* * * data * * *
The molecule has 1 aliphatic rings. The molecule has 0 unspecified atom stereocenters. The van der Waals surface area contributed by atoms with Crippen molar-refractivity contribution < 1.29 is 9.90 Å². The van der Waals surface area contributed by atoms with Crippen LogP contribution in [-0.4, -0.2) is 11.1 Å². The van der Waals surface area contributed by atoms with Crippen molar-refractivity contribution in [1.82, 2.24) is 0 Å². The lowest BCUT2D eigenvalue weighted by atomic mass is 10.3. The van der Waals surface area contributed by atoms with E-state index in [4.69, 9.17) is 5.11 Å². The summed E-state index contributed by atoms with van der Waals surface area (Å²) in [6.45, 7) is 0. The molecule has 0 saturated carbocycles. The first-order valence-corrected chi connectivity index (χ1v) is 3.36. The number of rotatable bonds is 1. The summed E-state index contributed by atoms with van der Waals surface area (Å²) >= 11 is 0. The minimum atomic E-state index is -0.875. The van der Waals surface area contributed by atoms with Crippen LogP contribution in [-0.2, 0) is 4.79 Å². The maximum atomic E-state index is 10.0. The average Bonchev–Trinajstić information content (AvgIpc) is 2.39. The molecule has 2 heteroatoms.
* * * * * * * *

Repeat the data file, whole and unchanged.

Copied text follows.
The molecule has 1 aliphatic rings. The molecule has 0 unspecified atom stereocenters. The van der Waals surface area contributed by atoms with Crippen molar-refractivity contribution < 1.29 is 9.90 Å². The van der Waals surface area contributed by atoms with Crippen LogP contribution in [-0.4, -0.2) is 11.1 Å². The van der Waals surface area contributed by atoms with Crippen molar-refractivity contribution in [1.82, 2.24) is 0 Å². The lowest BCUT2D eigenvalue weighted by atomic mass is 10.3. The van der Waals surface area contributed by atoms with E-state index in [4.69, 9.17) is 5.11 Å². The summed E-state index contributed by atoms with van der Waals surface area (Å²) in [6.45, 7) is 0. The molecule has 0 saturated carbocycles. The first-order valence-corrected chi connectivity index (χ1v) is 3.36. The number of rotatable bonds is 1. The summed E-state index contributed by atoms with van der Waals surface area (Å²) >= 11 is 0. The minimum atomic E-state index is -0.875. The van der Waals surface area contributed by atoms with Crippen LogP contribution in [-0.2, 0) is 4.79 Å². The maximum atomic E-state index is 10.0. The average Bonchev–Trinajstić information content (AvgIpc) is 2.39. The molecule has 2 heteroatoms.